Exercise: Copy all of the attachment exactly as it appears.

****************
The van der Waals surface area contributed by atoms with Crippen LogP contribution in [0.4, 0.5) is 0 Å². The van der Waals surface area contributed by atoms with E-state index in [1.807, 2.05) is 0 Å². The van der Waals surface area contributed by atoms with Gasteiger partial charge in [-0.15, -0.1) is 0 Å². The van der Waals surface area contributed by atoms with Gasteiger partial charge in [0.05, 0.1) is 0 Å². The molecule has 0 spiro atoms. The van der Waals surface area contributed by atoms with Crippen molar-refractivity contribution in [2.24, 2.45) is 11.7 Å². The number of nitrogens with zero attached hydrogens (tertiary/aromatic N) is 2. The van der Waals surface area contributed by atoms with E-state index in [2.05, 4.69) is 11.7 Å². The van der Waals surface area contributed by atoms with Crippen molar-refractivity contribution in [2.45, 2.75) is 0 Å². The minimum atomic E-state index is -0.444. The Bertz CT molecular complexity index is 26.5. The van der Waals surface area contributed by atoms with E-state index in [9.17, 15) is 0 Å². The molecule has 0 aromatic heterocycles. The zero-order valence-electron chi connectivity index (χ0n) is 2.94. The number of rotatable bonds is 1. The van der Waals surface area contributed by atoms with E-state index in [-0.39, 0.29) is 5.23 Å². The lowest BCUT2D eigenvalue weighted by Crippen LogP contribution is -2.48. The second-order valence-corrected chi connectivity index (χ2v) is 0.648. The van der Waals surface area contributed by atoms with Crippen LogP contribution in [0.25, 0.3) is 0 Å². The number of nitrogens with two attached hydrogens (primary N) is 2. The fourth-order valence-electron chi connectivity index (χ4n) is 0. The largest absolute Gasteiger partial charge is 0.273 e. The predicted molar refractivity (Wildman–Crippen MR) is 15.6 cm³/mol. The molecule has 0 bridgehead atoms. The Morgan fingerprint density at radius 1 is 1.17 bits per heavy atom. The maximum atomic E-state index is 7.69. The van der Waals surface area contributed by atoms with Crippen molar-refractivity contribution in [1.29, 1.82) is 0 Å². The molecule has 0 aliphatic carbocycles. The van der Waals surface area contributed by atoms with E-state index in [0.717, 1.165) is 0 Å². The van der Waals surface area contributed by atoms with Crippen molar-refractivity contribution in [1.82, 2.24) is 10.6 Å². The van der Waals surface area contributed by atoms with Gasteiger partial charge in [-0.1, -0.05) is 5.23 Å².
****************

The van der Waals surface area contributed by atoms with Crippen LogP contribution in [0.4, 0.5) is 0 Å². The van der Waals surface area contributed by atoms with E-state index in [1.807, 2.05) is 0 Å². The van der Waals surface area contributed by atoms with Gasteiger partial charge in [-0.15, -0.1) is 0 Å². The van der Waals surface area contributed by atoms with Gasteiger partial charge in [0.05, 0.1) is 0 Å². The molecule has 0 spiro atoms. The van der Waals surface area contributed by atoms with Crippen molar-refractivity contribution in [2.24, 2.45) is 11.7 Å². The number of nitrogens with zero attached hydrogens (tertiary/aromatic N) is 2. The van der Waals surface area contributed by atoms with E-state index in [2.05, 4.69) is 11.7 Å². The van der Waals surface area contributed by atoms with Crippen molar-refractivity contribution in [2.45, 2.75) is 0 Å². The minimum atomic E-state index is -0.444. The Bertz CT molecular complexity index is 26.5. The van der Waals surface area contributed by atoms with E-state index in [9.17, 15) is 0 Å². The molecule has 0 aromatic heterocycles. The zero-order valence-electron chi connectivity index (χ0n) is 2.94. The number of rotatable bonds is 1. The van der Waals surface area contributed by atoms with E-state index in [-0.39, 0.29) is 5.23 Å². The lowest BCUT2D eigenvalue weighted by Crippen LogP contribution is -2.48. The second-order valence-corrected chi connectivity index (χ2v) is 0.648. The van der Waals surface area contributed by atoms with Crippen LogP contribution in [0.25, 0.3) is 0 Å². The number of nitrogens with two attached hydrogens (primary N) is 2. The fourth-order valence-electron chi connectivity index (χ4n) is 0. The largest absolute Gasteiger partial charge is 0.273 e. The predicted molar refractivity (Wildman–Crippen MR) is 15.6 cm³/mol. The molecule has 0 bridgehead atoms. The Morgan fingerprint density at radius 1 is 1.17 bits per heavy atom. The maximum atomic E-state index is 7.69. The van der Waals surface area contributed by atoms with Crippen molar-refractivity contribution in [1.29, 1.82) is 0 Å². The molecule has 0 aliphatic carbocycles. The van der Waals surface area contributed by atoms with E-state index in [0.717, 1.165) is 0 Å². The van der Waals surface area contributed by atoms with Crippen molar-refractivity contribution in [1.82, 2.24) is 10.6 Å². The van der Waals surface area contributed by atoms with Gasteiger partial charge in [-0.1, -0.05) is 5.23 Å².